Lords investigate implications of Brexit for farm animal welfare, 5 April 2016

conservative animal welfare foundation brexit animal welfare house of lords

Conservative Animal Welfare Foundation attended the round table discussion event held by the House of Lords EU Energy and Environment Sub- Committee on the implications of Brexit on farm animal welfare.
The round table consisted of industry leaders, academics and animal welfare orgsnisations- the RSPCA and Compassion in World Farming.

The participants included:

Minette Batters, National Farmers Union
Gudrun Ravetz, British Veterinary Association
David Clarke, Red Tractor
Chris Mallon, National Beef Association
Phil Stocker, National Beef Association
Dr. Georgina Crayford, National Pig Association
Richard Griffiths, British Poultry Council
Dr. Siobhan Mullan, University of Bristol
Professor Lynn Frewer, Newcastle University
Professor Richard Bennett, University of Reading
Peter Stevenson, Compassion in World Farming

The participants explored topics including:

What are the critical issues that must be addressed in terms of farm animal welfare regulations, compliance and enforcement to deliver these intentions?
Which monitoring bodies and mechanisms of enforcement need to be expanded or created post-Brexit?
What action must the Government take to ensure that the UK remains a world leader in farm animal welfare after Brexit?
To what extent might trade pose a risk or an opportunity for UK farm animal welfare after Brexit? What tools could or should the UK government employ to ensure that any risks are mitigated (e.g. labelling of products, restrictions on imports, trade agreements)?
Will current levels of inspections be adequate to maintain consumer confidence?
The discussion started at 10.00am on Wednesday 5 April and was held in Committee Room 4A of the House of Lords.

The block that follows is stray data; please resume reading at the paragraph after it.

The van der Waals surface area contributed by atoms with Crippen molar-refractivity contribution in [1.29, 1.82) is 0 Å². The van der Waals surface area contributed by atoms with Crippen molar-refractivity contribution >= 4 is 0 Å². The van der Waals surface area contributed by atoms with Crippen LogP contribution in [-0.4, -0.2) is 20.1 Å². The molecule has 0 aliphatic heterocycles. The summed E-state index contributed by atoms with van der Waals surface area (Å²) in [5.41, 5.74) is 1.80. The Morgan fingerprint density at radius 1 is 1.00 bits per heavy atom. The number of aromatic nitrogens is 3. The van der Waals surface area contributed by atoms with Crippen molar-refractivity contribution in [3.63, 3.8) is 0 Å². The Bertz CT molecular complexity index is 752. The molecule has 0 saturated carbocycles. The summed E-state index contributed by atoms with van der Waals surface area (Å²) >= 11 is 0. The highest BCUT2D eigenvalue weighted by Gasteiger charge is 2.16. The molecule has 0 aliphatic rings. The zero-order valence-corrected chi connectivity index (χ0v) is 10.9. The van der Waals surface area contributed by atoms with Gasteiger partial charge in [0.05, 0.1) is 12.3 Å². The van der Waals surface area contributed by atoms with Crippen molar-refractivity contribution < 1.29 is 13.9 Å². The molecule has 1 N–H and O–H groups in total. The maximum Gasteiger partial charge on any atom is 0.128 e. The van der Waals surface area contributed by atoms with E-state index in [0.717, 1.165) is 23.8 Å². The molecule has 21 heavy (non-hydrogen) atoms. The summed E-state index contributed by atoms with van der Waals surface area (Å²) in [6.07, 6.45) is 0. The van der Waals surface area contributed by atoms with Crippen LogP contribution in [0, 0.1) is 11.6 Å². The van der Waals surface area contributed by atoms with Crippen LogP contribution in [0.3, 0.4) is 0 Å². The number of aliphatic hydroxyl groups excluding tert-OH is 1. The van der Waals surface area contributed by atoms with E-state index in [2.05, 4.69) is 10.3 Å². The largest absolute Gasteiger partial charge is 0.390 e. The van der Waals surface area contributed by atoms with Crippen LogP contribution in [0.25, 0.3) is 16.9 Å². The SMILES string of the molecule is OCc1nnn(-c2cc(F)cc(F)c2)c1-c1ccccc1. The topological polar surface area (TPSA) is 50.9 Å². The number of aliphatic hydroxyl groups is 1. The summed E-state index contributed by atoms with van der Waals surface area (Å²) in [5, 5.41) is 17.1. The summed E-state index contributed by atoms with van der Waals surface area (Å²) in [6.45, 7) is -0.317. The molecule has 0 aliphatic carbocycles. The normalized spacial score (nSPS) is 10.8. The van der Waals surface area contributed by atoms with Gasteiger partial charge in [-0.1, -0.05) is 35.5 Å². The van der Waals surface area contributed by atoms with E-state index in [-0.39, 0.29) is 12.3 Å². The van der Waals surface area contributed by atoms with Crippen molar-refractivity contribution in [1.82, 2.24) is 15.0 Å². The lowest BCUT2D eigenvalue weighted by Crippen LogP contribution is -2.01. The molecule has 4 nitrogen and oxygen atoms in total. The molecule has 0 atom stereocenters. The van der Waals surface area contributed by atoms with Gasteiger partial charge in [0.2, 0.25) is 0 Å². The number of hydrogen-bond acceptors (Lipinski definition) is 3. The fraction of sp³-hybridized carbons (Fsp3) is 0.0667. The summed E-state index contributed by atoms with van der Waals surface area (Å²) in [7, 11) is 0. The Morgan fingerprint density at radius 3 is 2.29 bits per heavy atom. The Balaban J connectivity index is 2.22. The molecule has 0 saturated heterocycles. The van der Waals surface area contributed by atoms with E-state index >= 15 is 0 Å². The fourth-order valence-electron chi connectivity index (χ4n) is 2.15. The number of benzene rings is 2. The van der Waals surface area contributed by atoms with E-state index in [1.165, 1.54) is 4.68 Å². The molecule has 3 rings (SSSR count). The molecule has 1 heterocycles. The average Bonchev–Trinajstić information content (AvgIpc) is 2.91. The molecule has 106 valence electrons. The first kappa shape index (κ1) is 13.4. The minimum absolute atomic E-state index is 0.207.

In the discussion, Peter Stevenson of CIWF said that encouraging higher farm animal welfare standards is a key aim of Defra Minister George Eustice.

Mr Stevenson said: “Improvements would best be made on a voluntary basis – though sometimes regulation may be needed.
“Improvements should be supported by post-CAP support payments and by public procurement.”

A similar view was given by Joe Bayley, head of agriculture at RSCPA Assured.
The organisation was looking at farm support payments to promote animal welfare – with a higher tier funding producers who delivered the highest standards.

NFU deputy president Minette Batters said the NFU supports the government’s ambition to maintain welfare standards. But the NFU had concerns for animal welfare if the UK left the EU and reverted to World Trade Organization rules.

This threatened to leave UK producers exposed to cheap food imports often produced to standards below those adhered to by British farmers – a concern also raised by Chris Mallon, director of the National Beef Association (NBA).

Conservative Animal Welfare Foundation submitted a response to the House of Lords EU Energy and Environment Sub- Committee short inquiry on the implications of Brexit on farm animal welfare.

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